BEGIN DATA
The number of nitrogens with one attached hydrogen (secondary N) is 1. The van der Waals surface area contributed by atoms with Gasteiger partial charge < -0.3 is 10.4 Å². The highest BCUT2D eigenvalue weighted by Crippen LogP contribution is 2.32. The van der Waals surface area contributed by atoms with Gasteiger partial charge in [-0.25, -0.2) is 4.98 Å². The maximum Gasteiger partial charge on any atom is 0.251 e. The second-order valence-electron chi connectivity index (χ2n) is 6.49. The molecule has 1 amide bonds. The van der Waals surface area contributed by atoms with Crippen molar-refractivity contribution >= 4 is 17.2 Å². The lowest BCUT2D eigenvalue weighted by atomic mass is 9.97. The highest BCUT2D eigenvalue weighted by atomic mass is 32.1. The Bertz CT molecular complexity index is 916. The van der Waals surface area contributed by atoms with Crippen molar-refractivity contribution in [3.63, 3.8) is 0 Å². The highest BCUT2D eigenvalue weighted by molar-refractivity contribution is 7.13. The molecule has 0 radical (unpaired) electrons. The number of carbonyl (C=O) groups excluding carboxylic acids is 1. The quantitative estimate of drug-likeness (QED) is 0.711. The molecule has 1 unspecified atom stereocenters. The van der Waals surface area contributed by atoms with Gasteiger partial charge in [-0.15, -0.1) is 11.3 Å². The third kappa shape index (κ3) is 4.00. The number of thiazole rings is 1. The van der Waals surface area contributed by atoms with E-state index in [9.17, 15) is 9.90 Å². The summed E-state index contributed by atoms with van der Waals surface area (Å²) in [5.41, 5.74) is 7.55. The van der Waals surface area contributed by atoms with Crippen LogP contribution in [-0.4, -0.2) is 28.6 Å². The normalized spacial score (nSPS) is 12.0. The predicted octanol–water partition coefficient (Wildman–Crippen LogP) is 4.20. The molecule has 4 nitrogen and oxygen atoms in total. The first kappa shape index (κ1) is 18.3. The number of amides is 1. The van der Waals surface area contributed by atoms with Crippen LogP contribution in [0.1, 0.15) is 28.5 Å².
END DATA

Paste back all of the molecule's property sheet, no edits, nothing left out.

The number of nitrogens with one attached hydrogen (secondary N) is 1. The van der Waals surface area contributed by atoms with Gasteiger partial charge < -0.3 is 10.4 Å². The highest BCUT2D eigenvalue weighted by Crippen LogP contribution is 2.32. The van der Waals surface area contributed by atoms with Gasteiger partial charge in [-0.25, -0.2) is 4.98 Å². The maximum Gasteiger partial charge on any atom is 0.251 e. The second-order valence-electron chi connectivity index (χ2n) is 6.49. The molecule has 1 amide bonds. The van der Waals surface area contributed by atoms with Crippen molar-refractivity contribution >= 4 is 17.2 Å². The lowest BCUT2D eigenvalue weighted by atomic mass is 9.97. The highest BCUT2D eigenvalue weighted by atomic mass is 32.1. The Bertz CT molecular complexity index is 916. The van der Waals surface area contributed by atoms with Crippen molar-refractivity contribution in [3.63, 3.8) is 0 Å². The highest BCUT2D eigenvalue weighted by molar-refractivity contribution is 7.13. The molecule has 0 radical (unpaired) electrons. The number of carbonyl (C=O) groups excluding carboxylic acids is 1. The quantitative estimate of drug-likeness (QED) is 0.711. The molecule has 1 unspecified atom stereocenters. The van der Waals surface area contributed by atoms with Gasteiger partial charge in [-0.15, -0.1) is 11.3 Å². The third kappa shape index (κ3) is 4.00. The number of thiazole rings is 1. The van der Waals surface area contributed by atoms with E-state index in [9.17, 15) is 9.90 Å². The summed E-state index contributed by atoms with van der Waals surface area (Å²) in [5.41, 5.74) is 7.55. The van der Waals surface area contributed by atoms with Crippen LogP contribution in [-0.4, -0.2) is 28.6 Å². The normalized spacial score (nSPS) is 12.0. The predicted octanol–water partition coefficient (Wildman–Crippen LogP) is 4.20. The molecule has 4 nitrogen and oxygen atoms in total. The first kappa shape index (κ1) is 18.3. The number of amides is 1. The van der Waals surface area contributed by atoms with Crippen LogP contribution in [0.1, 0.15) is 28.5 Å².